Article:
• Loading metrics

The Yeast GSK-3 Homologue Mck1 Is a Key Controller of Quiescence Entry and Chronological Lifespan

  • Zhenzhen Quan,

    Affiliation Cambridge Systems Biology Centre and Department of Biochemistry, University of Cambridge, Cambridge, United Kingdom

  • Lu Cao,

    Affiliation Cambridge Systems Biology Centre and Department of Biochemistry, University of Cambridge, Cambridge, United Kingdom

  • Yingzhi Tang,

    Affiliation Cambridge Systems Biology Centre and Department of Biochemistry, University of Cambridge, Cambridge, United Kingdom

  • Yanchun Yan,

    Affiliation Graduate school of Chinese Academy of Agricultural Sciences, Zhongguancun, Beijing, PR China

  • Stephen G. Oliver,

    Affiliation Cambridge Systems Biology Centre and Department of Biochemistry, University of Cambridge, Cambridge, United Kingdom

  • Nianshu Zhang

    Affiliation Cambridge Systems Biology Centre and Department of Biochemistry, University of Cambridge, Cambridge, United Kingdom

The Yeast GSK-3 Homologue Mck1 Is a Key Controller of Quiescence Entry and Chronological Lifespan

  • Zhenzhen Quan, 
  • Lu Cao, 
  • Yingzhi Tang, 
  • Yanchun Yan, 
  • Stephen G. Oliver, 
  • Nianshu Zhang


Upon starvation for glucose or any other core nutrient, yeast cells exit from the mitotic cell cycle and acquire a set of G0-specific characteristics to ensure long-term survival. It is not well understood whether or how cell cycle progression is coordinated with the acquisition of different G0-related features during the transition to stationary phase (SP). Here, we identify the yeast GSK-3 homologue Mck1 as a key regulator of G0 entry and reveal that Mck1 acts in parallel to Rim15 to activate starvation-induced gene expression, the acquisition of stress resistance, the accumulation of storage carbohydrates, the ability of early SP cells to exit from quiescence, and their chronological lifespan. FACS and microscopy imaging analyses indicate that Mck1 promotes mother-daughter cell separation and together with Rim15, modulates cell size. This indicates that the two kinases coordinate the transition-phase cell cycle, cell size and the acquisition of different G0-specific features. Epistasis experiments place MCK1, like RIM15, downstream of RAS2 in antagonising cell growth and activating stress resistance and glycogen accumulation. Remarkably, in the ras2∆ cells, deletion of MCK1 and RIM15 together, compared to removal of either of them alone, compromises respiratory growth and enhances heat tolerance and glycogen accumulation. Our data indicate that the nutrient sensor Ras2 may prevent the acquisition of G0-specific features via at least two pathways. One involves the negative regulation of the effectors of G0 entry such as Mck1 and Rim15, while the other likely to involve its functions in promoting respiratory growth, a phenotype also contributed by Mck1 and Rim15.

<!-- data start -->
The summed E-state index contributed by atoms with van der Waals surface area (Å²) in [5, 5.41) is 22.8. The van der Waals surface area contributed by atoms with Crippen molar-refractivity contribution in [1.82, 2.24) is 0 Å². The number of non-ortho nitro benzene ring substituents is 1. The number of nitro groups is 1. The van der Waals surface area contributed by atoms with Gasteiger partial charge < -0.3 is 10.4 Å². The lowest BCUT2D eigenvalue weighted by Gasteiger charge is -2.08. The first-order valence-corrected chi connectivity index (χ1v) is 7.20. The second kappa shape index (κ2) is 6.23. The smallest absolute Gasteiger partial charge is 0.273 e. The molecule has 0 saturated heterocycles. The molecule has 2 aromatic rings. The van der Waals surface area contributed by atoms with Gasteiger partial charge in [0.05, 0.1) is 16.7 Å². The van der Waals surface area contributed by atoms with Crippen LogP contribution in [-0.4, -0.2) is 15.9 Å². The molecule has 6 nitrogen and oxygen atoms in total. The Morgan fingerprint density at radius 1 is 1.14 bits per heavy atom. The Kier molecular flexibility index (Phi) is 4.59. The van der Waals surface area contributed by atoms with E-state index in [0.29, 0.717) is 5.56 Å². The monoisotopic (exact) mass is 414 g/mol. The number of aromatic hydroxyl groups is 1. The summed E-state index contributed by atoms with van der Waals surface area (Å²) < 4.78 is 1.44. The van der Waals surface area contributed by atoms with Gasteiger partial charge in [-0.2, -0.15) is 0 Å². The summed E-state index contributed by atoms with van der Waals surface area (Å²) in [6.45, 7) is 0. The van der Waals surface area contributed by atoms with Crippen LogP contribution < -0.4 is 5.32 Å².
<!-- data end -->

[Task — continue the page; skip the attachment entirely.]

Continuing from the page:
Author Summary

The vast majority of eukaryotic cells exist in a non-proliferating state known as G0. However, how cells transit into, and survive during, the G0 state is poorly understood. Dysregulation of the G0 state leads to age-related diseases such as Alzheimer’s or cancers. We have revealed that the yeast Mck1 and Rim15 kinases, which function downstream of the PKA and/or TOR signaling pathways, coordinate cell cycle progression, cell size homeostasis, and the acquisition of a variety of G0-specific characteristics during the transition into stationary phase. Failure of this coordination compromises the ability of early stationary-phase cells to exit from quiescence and severely shortens their chronological lifespan. Further genetic analyses suggest that the nutrient sensor Ras2 may antagonize G0 entry via at least two pathways, one through the negative regulation of the G0-specific effectors (Mck1 and Rim15) and the other possibly involving its functions in promoting respiratory growth, a phenotype also intricately modulated by Mck1 and Rim15. As Ras2 and Rim15 have homolog in both insects and/or mammals, the identification of the GSK-3 homologue Mck1 and the characterisation of its relationship with Rim15 and Ras2 in G0 entry could provide important clues to the regulation of these processes in more complex organisms.